By Lindsey Turnbull
America’s Centers for Disease Control and Prevention, the CDC, announced Tuesday that the Cayman Islands had been placed at Level 4 – as having a ‘very high’ level of Covid-19. As such, it suggests to would-be travellers to Cayman to avoid travelling here. “Because of the current situation in the Cayman Islands, even fully vaccinated travellers may be at risk for getting and spreading Covid-19 variants, it said. If people did decide to travel to the Cayman Islands, travellers should follow recommendations or requirements, including the wearing of masks and staying 6 feet apart from others.
At the time of writing, there had been 678 positive tests found from testing last weekend and of these positive results, nine were in travellers and 669 were from the community.
These results brought the number of active cases of Covid-19 in the Cayman Islands as at 8 a.m. on Monday, 8 November to 2,118. This translates to about 1 in 34 people with Covid-19.
The Public Health department also confirmed that up to 8 a.m. on Monday, 8 November there had been 832 total positive lateral flow tests since the introduction of the lateral flow test programme in the Cayman Islands.
Opposition airs concerns
Opposition Leader Roy McTaggart stated he and his Opposition member colleagues knew there was a lot of concern throughout the country with the escalating high level of Covid-19 community spread, and said they shared that concern.
Referring to the CDC’s moving of Cayman up their travel risk ranking to the top level 4 category, Mr McTaggart said this had serious implications for Cayman’s tourism business – particularly as Cayman was poised to re-open its borders and reintroduce visitors to the Islands.
“We will have tourists willing to visit, but the rise in community spread of the virus, coupled with the CDC now recommending that travellers should avoid the Islands, will temper any enthusiasm for visitors to come here,” he worried. “We are used to being in the top ranking for financial services and tourism, but not for Covid-19 spread.”
Mr McTaggart felt the implications to people’s health and the health of the economy was now “at the gravest it has been since the onset of the pandemic”.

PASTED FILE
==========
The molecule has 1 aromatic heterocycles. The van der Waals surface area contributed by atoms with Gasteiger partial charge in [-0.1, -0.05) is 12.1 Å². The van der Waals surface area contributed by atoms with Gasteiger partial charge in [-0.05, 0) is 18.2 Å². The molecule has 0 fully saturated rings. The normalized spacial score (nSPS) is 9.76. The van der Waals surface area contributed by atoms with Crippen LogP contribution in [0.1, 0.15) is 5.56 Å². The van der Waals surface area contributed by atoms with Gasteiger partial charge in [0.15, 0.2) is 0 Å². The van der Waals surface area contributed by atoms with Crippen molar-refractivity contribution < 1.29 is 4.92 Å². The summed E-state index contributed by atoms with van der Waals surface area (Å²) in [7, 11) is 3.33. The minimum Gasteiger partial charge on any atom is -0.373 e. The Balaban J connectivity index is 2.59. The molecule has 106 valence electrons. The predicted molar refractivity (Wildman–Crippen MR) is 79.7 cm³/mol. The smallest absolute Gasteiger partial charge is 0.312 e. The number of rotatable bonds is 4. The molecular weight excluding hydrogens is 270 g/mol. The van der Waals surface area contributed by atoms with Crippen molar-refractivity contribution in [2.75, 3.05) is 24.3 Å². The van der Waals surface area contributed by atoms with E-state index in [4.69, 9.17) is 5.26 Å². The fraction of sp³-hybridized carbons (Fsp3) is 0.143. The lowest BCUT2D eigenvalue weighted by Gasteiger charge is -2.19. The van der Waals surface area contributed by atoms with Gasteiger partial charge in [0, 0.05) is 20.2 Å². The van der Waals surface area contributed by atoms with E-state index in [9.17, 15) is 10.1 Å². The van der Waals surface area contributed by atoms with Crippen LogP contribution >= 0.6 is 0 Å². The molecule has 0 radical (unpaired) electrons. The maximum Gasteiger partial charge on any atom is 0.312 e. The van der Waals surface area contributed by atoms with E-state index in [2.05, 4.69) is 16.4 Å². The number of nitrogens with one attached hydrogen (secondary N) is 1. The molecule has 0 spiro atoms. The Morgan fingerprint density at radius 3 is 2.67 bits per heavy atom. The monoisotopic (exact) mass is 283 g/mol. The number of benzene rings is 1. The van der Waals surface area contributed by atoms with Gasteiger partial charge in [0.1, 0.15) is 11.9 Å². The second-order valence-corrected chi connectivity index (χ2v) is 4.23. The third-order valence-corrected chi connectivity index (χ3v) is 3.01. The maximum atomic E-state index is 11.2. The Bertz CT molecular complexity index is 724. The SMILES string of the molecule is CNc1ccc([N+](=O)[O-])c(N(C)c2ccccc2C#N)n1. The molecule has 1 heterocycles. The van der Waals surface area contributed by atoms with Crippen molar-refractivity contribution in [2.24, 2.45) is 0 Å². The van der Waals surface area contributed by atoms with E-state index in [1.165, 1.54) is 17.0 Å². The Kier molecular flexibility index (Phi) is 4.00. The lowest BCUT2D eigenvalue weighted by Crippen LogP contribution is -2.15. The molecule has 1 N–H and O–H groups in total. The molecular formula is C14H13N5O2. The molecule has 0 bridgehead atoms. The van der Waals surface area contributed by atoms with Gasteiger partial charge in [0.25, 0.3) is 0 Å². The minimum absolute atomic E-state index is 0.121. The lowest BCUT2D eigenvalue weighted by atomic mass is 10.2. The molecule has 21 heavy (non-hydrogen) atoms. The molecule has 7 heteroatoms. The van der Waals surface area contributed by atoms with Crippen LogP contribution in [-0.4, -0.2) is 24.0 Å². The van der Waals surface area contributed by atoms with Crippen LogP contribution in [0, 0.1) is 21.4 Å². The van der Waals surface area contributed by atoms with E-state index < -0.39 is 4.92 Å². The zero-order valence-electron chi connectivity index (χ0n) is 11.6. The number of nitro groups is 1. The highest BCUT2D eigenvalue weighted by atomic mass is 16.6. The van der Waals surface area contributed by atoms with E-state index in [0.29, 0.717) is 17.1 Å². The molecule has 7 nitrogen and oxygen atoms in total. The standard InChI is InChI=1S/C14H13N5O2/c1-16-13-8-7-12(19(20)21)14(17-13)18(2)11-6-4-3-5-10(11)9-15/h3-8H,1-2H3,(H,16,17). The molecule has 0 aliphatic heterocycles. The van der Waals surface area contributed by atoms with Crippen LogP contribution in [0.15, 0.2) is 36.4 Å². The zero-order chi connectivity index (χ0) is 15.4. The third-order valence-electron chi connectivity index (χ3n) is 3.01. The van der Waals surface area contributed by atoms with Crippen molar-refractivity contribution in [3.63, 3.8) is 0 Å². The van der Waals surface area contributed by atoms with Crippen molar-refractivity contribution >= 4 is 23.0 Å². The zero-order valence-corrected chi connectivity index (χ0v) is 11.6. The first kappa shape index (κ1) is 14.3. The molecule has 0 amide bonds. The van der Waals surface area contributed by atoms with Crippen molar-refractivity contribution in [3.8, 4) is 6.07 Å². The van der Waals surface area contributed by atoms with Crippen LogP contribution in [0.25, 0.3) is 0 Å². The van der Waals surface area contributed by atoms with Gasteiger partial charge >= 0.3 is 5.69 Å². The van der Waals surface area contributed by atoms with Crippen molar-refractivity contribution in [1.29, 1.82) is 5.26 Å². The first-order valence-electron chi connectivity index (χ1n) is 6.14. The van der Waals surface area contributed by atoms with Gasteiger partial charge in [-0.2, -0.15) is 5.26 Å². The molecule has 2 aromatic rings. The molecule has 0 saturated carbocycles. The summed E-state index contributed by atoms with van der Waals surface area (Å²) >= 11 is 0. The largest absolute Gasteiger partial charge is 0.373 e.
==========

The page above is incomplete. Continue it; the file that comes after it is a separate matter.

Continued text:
“This is a regrettable set of events and I remain of the view that this is down to serious mismanagement by the government and specifically the Premier and health minister,” he stated.
However, he acknowledged that bemoaning the cause of the current situation would get Cayman nowhere.
“What is needed now is leadership, and the Premier must now lead from the front. He and his government must take action to have firm rules in place regarding all the necessary public health protocols and these must be enforced,” he stated. “This action is needed now to limit the further spread before we start to have tourists arrive here in ten days’ time. Hopefully, it is not too late. The government’s cavalier attitude towards the pandemic must end.”
Mr McTaggart felt that, so far, it did not seem like a planned border re-opening.
“Rather, it seems we are hurtling toward the 20 November date and praying for the best,” he said.
“I have been trying very hard to give the Premier and the government a wide berth to get things together, while still fulfilling my duty to the country to hold the Premier and the government to account. We in the Opposition will continue to be vigilant and to point out where the government is going wrong. But time is running out.”
Bigger fish to fry
Marc Langevin, President of the Cayman islands Tourism Association and General Manager at The Ritz-Carlton, Grand Cayman, felt the CDC advisory situation was currently not the most worrisome for Cayman’s beleaguered tourism industry.
“I’m not so concerned by this announcement as it is just temporary while our destination is going through the initial process of community transmission, which is cyclical,” he stated.
However, Cayman’s tourism industry had far more critical issues ahead, he felt.
“We are more concerned about the delay in commercial airlines until February and March, and by the regulation preventing visitors’ unvaccinated children to travel to the Cayman Islands,” he stated.
New regulations that come into effect on 20 November state that cruise travellers or unvaccinated tourists which includes unvaccinated children who are tourists are not permitted to travel to the Cayman Islands.
Cayman Islands Chamber of Commerce President Mike Gibbs also felt the CDC announcement should not be a barrier for visitors wishing to travel to the Cayman Islands.
“The Cayman Islands has one of the highest Covid-19 vaccination rates per capita in the world and, as a result, a very low rate of hospitalisation,” Mr Gibbs said. “Vaccinated visitors from the United States and other countries should feel confident that a trip to the Cayman Islands will be safe.”
Mr Gibbs said Cayman’s hotels, condominiums, watersports operators, restaurants and small businesses were eager to welcome visitors back to Cayman’s shores on 20 November, so visitors could experience Cayman’s beautiful islands, beaches and people.
“The Chamber, in partnership with Government, will be hosting a series of webinars to prepare for the reopening and I would encourage business owners, employees and the general public to attend these online webinars,” he stated.
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